Accelerating the Advancement of Women Leaders 


May 25, 2018

Company culture tends to trickle down from the top, but there are important roles team members at all levels can play to create an inclusive culture with their own behaviors, in leading teams and managing staff.

“Today, we talk about diversity AND inclusion because having a sense that you belong and your contribution is as important as everyone else’s, is the starting point,” explains Libby Sartain, a Professional Director serving on the Boards of Shutterfly, ManpowerGroup, AARP and the Society for Human Resource Management. She is also former Chief Human Resources Officer for Yahoo! Inc. and Southwest Airlines. “If you do not create that cohesive feeling of belonging, you will not reap the rewards of diversity,” she says.

Sartain will explain how to Create a Culture of Inclusion at WFF’s Executive Summit July 23-24 in Dallas. LEAD THE WAY: Strategies and Insights to Advance Gender Equity will engage leaders at the director level and above in company teams to create organization-specific strategies to move the needle on gender equity.

A recent Deloitte survey of more than 1,300 full-time employees in the U.S. found that 80% said inclusion is an important factor when choosing an employer. Nearly three-fourths said they would leave or consider leaving their employer for a more inclusive organization.

Although Sartain and others agree CEOs must take ownership for creating an inclusive culture and driving accountability among leaders, experts also point out that employee behaviors are critical. In fact, your behavior may be one of the most important factors in inspiring new ways of interacting and collaborating within and across functional areas among your peers and staff.


Ideas for creating inclusion from the ground up . . .

Get input from new sources

Next time you’re in the company cafeteria or waiting for an elevator, consider bouncing an idea off someone new. Getting outside your silo can provide new perspectives and demonstrates your belief that individuals from all areas have valuable input.


Change your (physical) view

When feasible, set up shop for a few hours in another area of your building. Or ask to spend a day in an empty workspace when traveling to other company locations. New environments can spark new ways of seeing your organization and its people.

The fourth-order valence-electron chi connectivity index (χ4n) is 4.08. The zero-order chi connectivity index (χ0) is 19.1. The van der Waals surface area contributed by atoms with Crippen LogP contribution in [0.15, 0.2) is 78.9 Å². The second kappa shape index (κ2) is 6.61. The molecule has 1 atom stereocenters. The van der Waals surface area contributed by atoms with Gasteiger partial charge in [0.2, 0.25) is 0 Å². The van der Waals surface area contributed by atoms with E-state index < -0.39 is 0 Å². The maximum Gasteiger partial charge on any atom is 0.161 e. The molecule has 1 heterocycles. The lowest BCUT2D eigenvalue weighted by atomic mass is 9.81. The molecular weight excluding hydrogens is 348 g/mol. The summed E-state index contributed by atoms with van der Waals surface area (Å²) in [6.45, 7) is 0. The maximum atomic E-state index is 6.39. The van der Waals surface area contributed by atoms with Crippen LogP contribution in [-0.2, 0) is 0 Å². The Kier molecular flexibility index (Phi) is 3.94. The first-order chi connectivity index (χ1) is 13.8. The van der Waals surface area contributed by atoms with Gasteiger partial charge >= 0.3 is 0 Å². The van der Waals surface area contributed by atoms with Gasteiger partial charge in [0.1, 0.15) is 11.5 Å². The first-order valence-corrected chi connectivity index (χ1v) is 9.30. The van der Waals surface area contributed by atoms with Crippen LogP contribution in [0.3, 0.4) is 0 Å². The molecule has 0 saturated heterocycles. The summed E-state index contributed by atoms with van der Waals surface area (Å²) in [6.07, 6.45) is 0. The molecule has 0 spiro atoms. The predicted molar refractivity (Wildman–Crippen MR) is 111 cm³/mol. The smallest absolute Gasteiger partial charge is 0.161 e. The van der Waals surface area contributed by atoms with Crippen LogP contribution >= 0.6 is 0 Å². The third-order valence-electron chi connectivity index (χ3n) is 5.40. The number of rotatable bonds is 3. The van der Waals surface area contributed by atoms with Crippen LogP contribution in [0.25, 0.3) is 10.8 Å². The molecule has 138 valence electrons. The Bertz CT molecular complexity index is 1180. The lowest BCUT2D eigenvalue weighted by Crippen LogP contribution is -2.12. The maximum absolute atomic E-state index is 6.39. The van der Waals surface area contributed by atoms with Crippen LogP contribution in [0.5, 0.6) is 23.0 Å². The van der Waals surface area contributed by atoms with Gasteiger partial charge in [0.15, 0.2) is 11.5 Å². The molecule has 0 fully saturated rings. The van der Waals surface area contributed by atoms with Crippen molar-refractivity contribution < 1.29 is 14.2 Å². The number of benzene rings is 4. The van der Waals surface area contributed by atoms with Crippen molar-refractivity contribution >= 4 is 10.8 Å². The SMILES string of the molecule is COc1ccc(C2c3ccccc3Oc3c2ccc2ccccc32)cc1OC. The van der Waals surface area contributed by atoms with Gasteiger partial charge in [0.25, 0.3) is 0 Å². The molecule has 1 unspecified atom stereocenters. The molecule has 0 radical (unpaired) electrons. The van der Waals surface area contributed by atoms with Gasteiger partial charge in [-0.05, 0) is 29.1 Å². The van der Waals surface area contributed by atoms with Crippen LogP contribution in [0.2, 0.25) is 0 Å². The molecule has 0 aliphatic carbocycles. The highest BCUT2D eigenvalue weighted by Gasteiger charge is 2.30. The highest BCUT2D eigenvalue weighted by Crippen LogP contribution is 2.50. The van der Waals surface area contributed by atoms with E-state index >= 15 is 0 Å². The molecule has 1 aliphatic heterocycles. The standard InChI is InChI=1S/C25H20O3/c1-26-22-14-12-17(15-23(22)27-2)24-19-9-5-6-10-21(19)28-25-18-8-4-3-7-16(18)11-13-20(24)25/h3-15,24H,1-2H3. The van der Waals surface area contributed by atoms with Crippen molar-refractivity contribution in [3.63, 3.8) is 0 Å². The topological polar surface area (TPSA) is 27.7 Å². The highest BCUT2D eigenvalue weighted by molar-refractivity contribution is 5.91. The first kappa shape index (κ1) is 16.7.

Put someone else in charge

If you run every department meeting, ask someone else to take the helm and see how the conversation changes. A different focus can spark new ideas and build participation. The same is true for project leads. Changing things up can enable contributors to expand their skill set and perspective.


Ask before assuming

Just because someone has a young child at home does not mean she or he won’t welcome an opportunity to visit an overseas client. Just as someone who has been with the company for years might relish tackling a new opportunity. Ask first.


Get outside the job (at least mentally)

It’s too easy to see colleagues as single-dimensional cogs in a wheel if you only interact around specific work topics. Consider asking what your coworkers do outside of work for fun and you may find commonalities that forge stronger feelings of acceptance and connection.



When direct reports or colleagues know you value an inclusive culture, they will be more likely to share your enthusiasm. As Sartain advises, “You need to make sure that sense of inclusion is happening at midnight with the team closing a restaurant, with the people transporting and delivering goods on the road and in the C-Suite every day.”


Fostering a sense of belonging among your team and colleagues is a great way to spark inclusiveness in your own sphere and provide an example for others to follow.

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